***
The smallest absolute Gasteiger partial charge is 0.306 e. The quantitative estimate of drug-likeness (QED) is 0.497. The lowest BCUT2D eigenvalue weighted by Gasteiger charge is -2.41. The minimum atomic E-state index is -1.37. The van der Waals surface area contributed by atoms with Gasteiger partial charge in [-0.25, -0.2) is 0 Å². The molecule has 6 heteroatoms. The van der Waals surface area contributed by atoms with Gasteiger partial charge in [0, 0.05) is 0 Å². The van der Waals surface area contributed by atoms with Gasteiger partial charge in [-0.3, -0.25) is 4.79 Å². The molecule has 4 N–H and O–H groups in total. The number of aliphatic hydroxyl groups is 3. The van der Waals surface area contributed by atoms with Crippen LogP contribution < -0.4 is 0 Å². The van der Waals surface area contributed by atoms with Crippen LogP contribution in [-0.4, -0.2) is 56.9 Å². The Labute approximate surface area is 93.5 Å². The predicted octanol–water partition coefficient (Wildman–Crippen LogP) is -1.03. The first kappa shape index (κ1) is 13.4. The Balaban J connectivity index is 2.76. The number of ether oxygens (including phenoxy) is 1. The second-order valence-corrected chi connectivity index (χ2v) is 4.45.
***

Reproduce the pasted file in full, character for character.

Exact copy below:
The smallest absolute Gasteiger partial charge is 0.306 e. The quantitative estimate of drug-likeness (QED) is 0.497. The lowest BCUT2D eigenvalue weighted by Gasteiger charge is -2.41. The minimum atomic E-state index is -1.37. The van der Waals surface area contributed by atoms with Gasteiger partial charge in [-0.25, -0.2) is 0 Å². The molecule has 6 heteroatoms. The van der Waals surface area contributed by atoms with Gasteiger partial charge in [0, 0.05) is 0 Å². The van der Waals surface area contributed by atoms with Gasteiger partial charge in [-0.3, -0.25) is 4.79 Å². The molecule has 4 N–H and O–H groups in total. The number of aliphatic hydroxyl groups is 3. The van der Waals surface area contributed by atoms with Crippen LogP contribution < -0.4 is 0 Å². The van der Waals surface area contributed by atoms with Crippen LogP contribution in [-0.4, -0.2) is 56.9 Å². The Labute approximate surface area is 93.5 Å². The predicted octanol–water partition coefficient (Wildman–Crippen LogP) is -1.03. The first kappa shape index (κ1) is 13.4. The Balaban J connectivity index is 2.76. The number of ether oxygens (including phenoxy) is 1. The second-order valence-corrected chi connectivity index (χ2v) is 4.45.